When Large Firms Fail
Marc Lasry is one of the pioneers of the distressed securities market, which has been the exclusive focus of his professional career. Marc is a Founder and Managing Partner of Avenue Capital Group, the distressed fund manager with assets totaling over $5 billion.
He is also the Founder and Senior Managing Director of Amroc, one of the largest broker/dealers of distressed securities. Prior to operating Amroc as an independent entity, Marc and Amroc were affiliated with Acadia Partners L.P., an investment partnership whose general partners include Keystone, Inc. (an investment partnership firm that was affiliated with the Robert M. Bass Group), American Express Company, and the Equitable Life Assurance Society of America.
Marc previously was Co-Director of the Bankruptcy and Corporate Reorganization Department at Cowen & Company. Prior to that time, he served as Director of the Private Debt Department at Smith Vasiliou Management Company.
Question: Given your history of investing in distressed debt, how is this crisis different from previous crises?
Marc Lasry: I think the biggest difference in any of those crises, it was never an issue of whether the banking system could fail. It was always really a question of what was going on with that particular situation, and nobody was worried that the system as a whole wouldn't be there. That was the biggest difference, so I think in this crisis it became a very binary bet. Was the banking system going to be around, or would the banking system fail? So I think the government did everything they could to make sure it didn't. And I actually think they were exceptionally successful in that, because right now what everybody's arguing about is, how long is it going to take for recovery? Nobody's arguing as to whether we're going to fail or not. So I think because of that, it was actually extremely different. And when you look, whether it was the Asian crisis or some of the other crises we've had, the question was -- you got very quickly to how long was the recovery -- you know, how long would it take for things to recover? You didn't go through a period, which we went through in this crisis, of would the system still be around?
Question: What are your predictions for the near to intermediate term?
Marc Lasry: I think for over the course of the next two or three years, in our opinion, GDP will be kind of flat; maybe it's up a little bit. But there isn't going to be as much liquidity as there used to be, and you have about $1 trillion of debt that's coming due over the next three to four years. So I think what you're going to find is, there's still going to be a huge amount of opportunities over the course of the next two to four years.
I think our biggest concern is really what's going to be the driver for the economy. I think there's a belief that it's got to be through consumer spending, and our view is that consumers are spending less. So I think when we look at 2010, we're trying to figure out what's going to drive this economy. And I think we're a little bit nervous if everybody's relying on the consumer.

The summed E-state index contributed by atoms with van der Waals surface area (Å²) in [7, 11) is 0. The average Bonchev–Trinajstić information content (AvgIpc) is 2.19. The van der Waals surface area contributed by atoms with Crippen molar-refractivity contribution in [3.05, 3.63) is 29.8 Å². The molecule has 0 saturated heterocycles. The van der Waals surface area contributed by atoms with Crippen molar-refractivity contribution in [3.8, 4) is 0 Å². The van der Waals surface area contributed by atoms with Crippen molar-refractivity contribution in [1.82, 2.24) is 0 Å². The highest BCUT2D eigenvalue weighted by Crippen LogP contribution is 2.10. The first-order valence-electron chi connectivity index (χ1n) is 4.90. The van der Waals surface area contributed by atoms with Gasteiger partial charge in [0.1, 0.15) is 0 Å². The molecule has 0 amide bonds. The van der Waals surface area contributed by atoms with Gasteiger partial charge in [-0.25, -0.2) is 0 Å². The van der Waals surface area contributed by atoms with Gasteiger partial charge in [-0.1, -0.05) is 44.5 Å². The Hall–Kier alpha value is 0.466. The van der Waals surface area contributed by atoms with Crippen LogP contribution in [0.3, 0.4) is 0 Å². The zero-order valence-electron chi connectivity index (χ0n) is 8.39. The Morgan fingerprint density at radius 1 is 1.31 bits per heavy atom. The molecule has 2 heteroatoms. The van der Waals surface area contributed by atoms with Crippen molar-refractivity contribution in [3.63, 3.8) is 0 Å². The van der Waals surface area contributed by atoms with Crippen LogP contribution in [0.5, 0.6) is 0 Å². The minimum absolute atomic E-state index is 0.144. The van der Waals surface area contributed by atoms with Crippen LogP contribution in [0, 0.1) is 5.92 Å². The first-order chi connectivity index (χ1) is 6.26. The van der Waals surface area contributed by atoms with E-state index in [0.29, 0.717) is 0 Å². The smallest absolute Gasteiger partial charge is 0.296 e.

Question: Have you seen more or less foreign investment in hedge funds since the crisis? (Dan Indiviglio, The Atlantic Business Channel)
Marc Lasry: I think there's probably been less, and the reason there's been less is, there's been a lot of capital that's been taken out. I think this year -- well, maybe next year you'll start seeing the capital start coming back in, because as people have gotten comfortable that there's no longer any systemic risk to the system, then they'll start reinvesting. And I think also there's just less leverage out there.
Question: How should the government have better handled the Chrysler bankruptcy?
Marc Lasry: I don't know that they should have done anything differently. It’s sort of what the reality was. And I think the government -- what they ended up doing was probably the best thing for the country. So as a creditor you may not have been excited about that, because I think a number of creditors got hurt, but they were the ones putting in the money. And if you're putting in the money, at times you get to rewrite the rules. So what it did is make you aware that going forward, if the government's putting in money, that things may be different. And I think you take that into consideration as you're making an investment.
Question: How did the Chrysler situation differ from other potential bankruptcies, including GM or AIG?
Marc Lasry: It was very different. I mean, I think in Chrysler what you ended up having was, the government ended up dictating who's going to own the new equity and how much bondholders or banks were going to end up receiving. I think in AIG, the government came in on the equity side, and because of that, the bondholders haven't been hurt. And I would say it's the same thing on GMAC; they came in on the preferred side. So bondholders haven't been injured, and it's really equity that's been diluted, so it's been a pretty big difference.
Question: Is the bankruptcy code sufficient to deal with the failure of large firms?
Marc Lasry: I think the bankruptcy code is able to handle that. I When you're dealing with financial firms, it becomes extremely complicated, as the Lehman bankruptcy has shown. And I think you've got a number of bankruptcies where you have very large firms. It's complicated because of the fact that they are large, and they have different assets, and there's different liabilities. I think the code can handle all of those things; I think what people need to remember is, the more complicated a company is, the harder it's going to be for people to analyze and for things to get done.
Recorded on December 4, 2009
Hedge fund founder Marc Lasry evaluates the government’s handling of the Chrysler bankruptcy and compares this financial crisis to previous ones.
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